Way out the end of the Beara peninsula, filming is coming to an end of an adaptation of Deirdre Purcell's novel, Falling For A Dancer. Due to screen in the spring in four one-hour episodes, and directed by Richard Standeven (Cracker, Ballykissangel), it's a co-operative production between RTE, BBC Northern Ireland and Parallel Films. West Cork might be Big Fella country, but producer Peter Norris says with relief, "What I love about this series is that there's not a mention of history or troubles." The story? Thundering melodrama. West Cork, 1930s. Girl gets pregnant, is banished to violent, abusive marriage in Beara, raises a clatter of kids, has local young lad fall for her, eventually realises older moody neighbour on brooding, nearby hill is the real thing.
The lead role of Elizabeth is played by 22-yearold Elisabeth Dermot Walsh, who graduated from RADA this summer. "On this series, I've been through everything - childbirth, rape, love-making, beatings. The only thing I haven't done is die," she quips. Her father is Irish actor Dermot Walsh, who co-incidentally also starred in a film set in West Cork - Daphne du Maurier's Hungry Hill, which was shot at Allihies.
Other cast members include Liam Cunningham, whose first role was in Dermot Bolger's Lament For Arthur Cleary; Eleanor Methven, a founder member of Charabanc; and Dermot Crowley, who started out many years ago with the RTE Radio Rep. Making his debut appearance is 21-year-old Colin Farrell, from Dublin, who's about to return to the Gaiety School of Acting for his second year of training. Farrell may not yet have many credits to his name, but he has buckets of enthusiasm, and the advantage of being exceptionally easy on the eye. Expect a following.
Falling For A Dancer has the unusual luxury of being shot almost entirely on location in some of the remotest parts of West Cork, with filming at Claonach, Eyeries, Kilcatherine. Castletownbere is the base. The single biggest problem encountered during filming? "The logistics of getting to the locations," reports Norris. One hairy jeep-trip to Claonach later and it's easy to see what he means. Claonach lies a couple of miles at the end of a narrow track composed almost entirely of that dying breed, the pothole. To the left, stark mountain, populated only by a few sheep with a liking for the kamikaze existence. To the right, a vertical drop to the cold blue Atlantic. It is a gorgeous and tough-looking place at the same time, sort of Bord Failte scenery with attitude.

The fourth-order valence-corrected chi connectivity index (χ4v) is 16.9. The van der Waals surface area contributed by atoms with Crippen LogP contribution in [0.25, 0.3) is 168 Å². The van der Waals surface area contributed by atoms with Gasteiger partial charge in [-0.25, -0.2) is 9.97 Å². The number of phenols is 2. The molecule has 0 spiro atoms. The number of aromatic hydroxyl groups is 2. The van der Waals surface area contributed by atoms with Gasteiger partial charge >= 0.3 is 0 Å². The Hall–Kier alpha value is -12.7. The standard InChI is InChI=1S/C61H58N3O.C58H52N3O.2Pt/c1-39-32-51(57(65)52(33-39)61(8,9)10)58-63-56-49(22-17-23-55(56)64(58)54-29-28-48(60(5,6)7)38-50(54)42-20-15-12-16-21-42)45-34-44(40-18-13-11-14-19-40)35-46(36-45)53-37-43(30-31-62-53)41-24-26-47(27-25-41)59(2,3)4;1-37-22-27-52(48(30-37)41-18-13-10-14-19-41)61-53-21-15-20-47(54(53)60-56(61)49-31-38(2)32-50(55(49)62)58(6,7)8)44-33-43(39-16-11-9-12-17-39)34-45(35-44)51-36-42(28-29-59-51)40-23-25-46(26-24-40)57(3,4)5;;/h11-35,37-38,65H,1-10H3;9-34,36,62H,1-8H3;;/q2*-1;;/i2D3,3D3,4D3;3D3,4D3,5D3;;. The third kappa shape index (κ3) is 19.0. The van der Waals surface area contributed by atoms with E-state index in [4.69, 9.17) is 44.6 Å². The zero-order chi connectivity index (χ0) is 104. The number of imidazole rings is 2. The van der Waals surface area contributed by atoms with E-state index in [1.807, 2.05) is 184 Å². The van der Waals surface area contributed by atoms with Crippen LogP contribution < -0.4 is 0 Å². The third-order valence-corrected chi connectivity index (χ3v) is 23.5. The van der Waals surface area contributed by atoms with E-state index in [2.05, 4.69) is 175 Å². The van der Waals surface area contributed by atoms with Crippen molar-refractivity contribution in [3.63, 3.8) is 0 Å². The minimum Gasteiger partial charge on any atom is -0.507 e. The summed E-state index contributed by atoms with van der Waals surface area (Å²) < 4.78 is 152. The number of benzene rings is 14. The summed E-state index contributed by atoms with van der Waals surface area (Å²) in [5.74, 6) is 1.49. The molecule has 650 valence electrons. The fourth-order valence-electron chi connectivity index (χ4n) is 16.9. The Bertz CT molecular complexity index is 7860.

One of the reasons the place was chosen is that it is bereft of that weapon beloved by electoral candidates, the telegraph pole. Up to 70 families used to live here, now there are only two foreign part-time residents, both of whom have scarpered for the duration. There is still no electricity and the film's generator is hiding in a haystack in Elizabeth's farmyard. The weather has been wilfully stubborn. "We had to use rain machines for some scenes," Norris confesses, as he stares ruefully up at the bellying grey sky.
Back in Castletownbere, at the Beara Bay Hotel, they're shooting the last day of the dancehall scenes. Old time band, The Dixies, are pounding out their stuff. It's a complicated scene to choreograph. There are over 100 extras sweating with exertion under the barrage of lights, not all of whom are naturally nimble of foot. Off camera, dance coach Tommy McCarthy stands with arms outstretched on a table, silently conducting his dancers through The Stack Of Barley as if they were waves of the sea. "Don't be shy to find your partners," he hollers between takes. "If it was pints of Guinness on offer, you wouldn't be long claiming them."
The Beara Bay Hotel has been closed for business for some years. For the production team, it has given them the happy chance of being able to shoot several of the film's interior scenes under one roof. Anyone who's ever stayed there in the past would experience both a weird sense of deja vu and bewilderment wandering around the hotel now. There are cables eeling everywhere, down the stairs and along the corridors. Glance in one door and you see built-in 1970s wardrobes, sad nylon carpets and chipboard headboards. Look in another and it's a 1930s parlour, all oil-lamps and antimacassars, where the lace curtains at the windows have been "distressed" to appear old. The smell of damp that commutes between rooms and decades is authentic and probably the only free addition to the set in this £3.5 million production.
At Eyeries, more tricks. All aerials had to be removed, as well as the offensive telegraph poles. The local petrol pump was swaddled in a plaster-of-Paris Celtic Cross. Six weeks of preparation for two days filming in the village. Norris reckons they shoot on average four minutes of film a day. Half the Disney-coloured village was painted grey for a period look. Painting had to be postponed until judging of the Tidy Towns Competition had taken place in September. Every time it rained, they had to paint the grey back. Like Cuchulainn fighting the invulnerable waves, they did this over and over again - six times in total.